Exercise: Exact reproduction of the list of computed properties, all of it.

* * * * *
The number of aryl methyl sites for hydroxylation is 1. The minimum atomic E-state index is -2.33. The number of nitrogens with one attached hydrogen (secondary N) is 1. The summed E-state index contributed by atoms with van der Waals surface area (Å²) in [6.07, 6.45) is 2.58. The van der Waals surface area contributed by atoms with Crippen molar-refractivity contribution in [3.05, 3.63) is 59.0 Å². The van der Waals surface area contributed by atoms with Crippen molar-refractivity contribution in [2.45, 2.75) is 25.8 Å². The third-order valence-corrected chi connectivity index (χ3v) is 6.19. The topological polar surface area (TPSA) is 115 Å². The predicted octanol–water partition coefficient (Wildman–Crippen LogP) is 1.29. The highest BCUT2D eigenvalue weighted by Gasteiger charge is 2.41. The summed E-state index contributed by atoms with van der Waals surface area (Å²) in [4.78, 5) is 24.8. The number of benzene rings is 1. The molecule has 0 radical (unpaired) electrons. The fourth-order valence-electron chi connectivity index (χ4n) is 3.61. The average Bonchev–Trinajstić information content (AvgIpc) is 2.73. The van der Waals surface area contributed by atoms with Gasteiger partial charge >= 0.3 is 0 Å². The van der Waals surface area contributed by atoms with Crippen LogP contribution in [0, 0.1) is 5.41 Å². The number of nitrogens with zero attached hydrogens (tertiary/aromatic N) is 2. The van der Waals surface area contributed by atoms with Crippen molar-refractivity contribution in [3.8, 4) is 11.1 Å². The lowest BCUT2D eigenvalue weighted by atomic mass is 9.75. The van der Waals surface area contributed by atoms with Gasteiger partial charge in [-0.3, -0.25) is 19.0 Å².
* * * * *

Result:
The number of aryl methyl sites for hydroxylation is 1. The minimum atomic E-state index is -2.33. The number of nitrogens with one attached hydrogen (secondary N) is 1. The summed E-state index contributed by atoms with van der Waals surface area (Å²) in [6.07, 6.45) is 2.58. The van der Waals surface area contributed by atoms with Crippen molar-refractivity contribution in [3.05, 3.63) is 59.0 Å². The van der Waals surface area contributed by atoms with Crippen molar-refractivity contribution in [2.45, 2.75) is 25.8 Å². The third-order valence-corrected chi connectivity index (χ3v) is 6.19. The topological polar surface area (TPSA) is 115 Å². The predicted octanol–water partition coefficient (Wildman–Crippen LogP) is 1.29. The highest BCUT2D eigenvalue weighted by Gasteiger charge is 2.41. The summed E-state index contributed by atoms with van der Waals surface area (Å²) in [4.78, 5) is 24.8. The number of benzene rings is 1. The molecule has 0 radical (unpaired) electrons. The fourth-order valence-electron chi connectivity index (χ4n) is 3.61. The average Bonchev–Trinajstić information content (AvgIpc) is 2.73. The van der Waals surface area contributed by atoms with Gasteiger partial charge >= 0.3 is 0 Å². The van der Waals surface area contributed by atoms with Crippen LogP contribution in [0, 0.1) is 5.41 Å². The number of nitrogens with zero attached hydrogens (tertiary/aromatic N) is 2. The van der Waals surface area contributed by atoms with Crippen molar-refractivity contribution in [3.8, 4) is 11.1 Å². The lowest BCUT2D eigenvalue weighted by atomic mass is 9.75. The van der Waals surface area contributed by atoms with Gasteiger partial charge in [-0.3, -0.25) is 19.0 Å².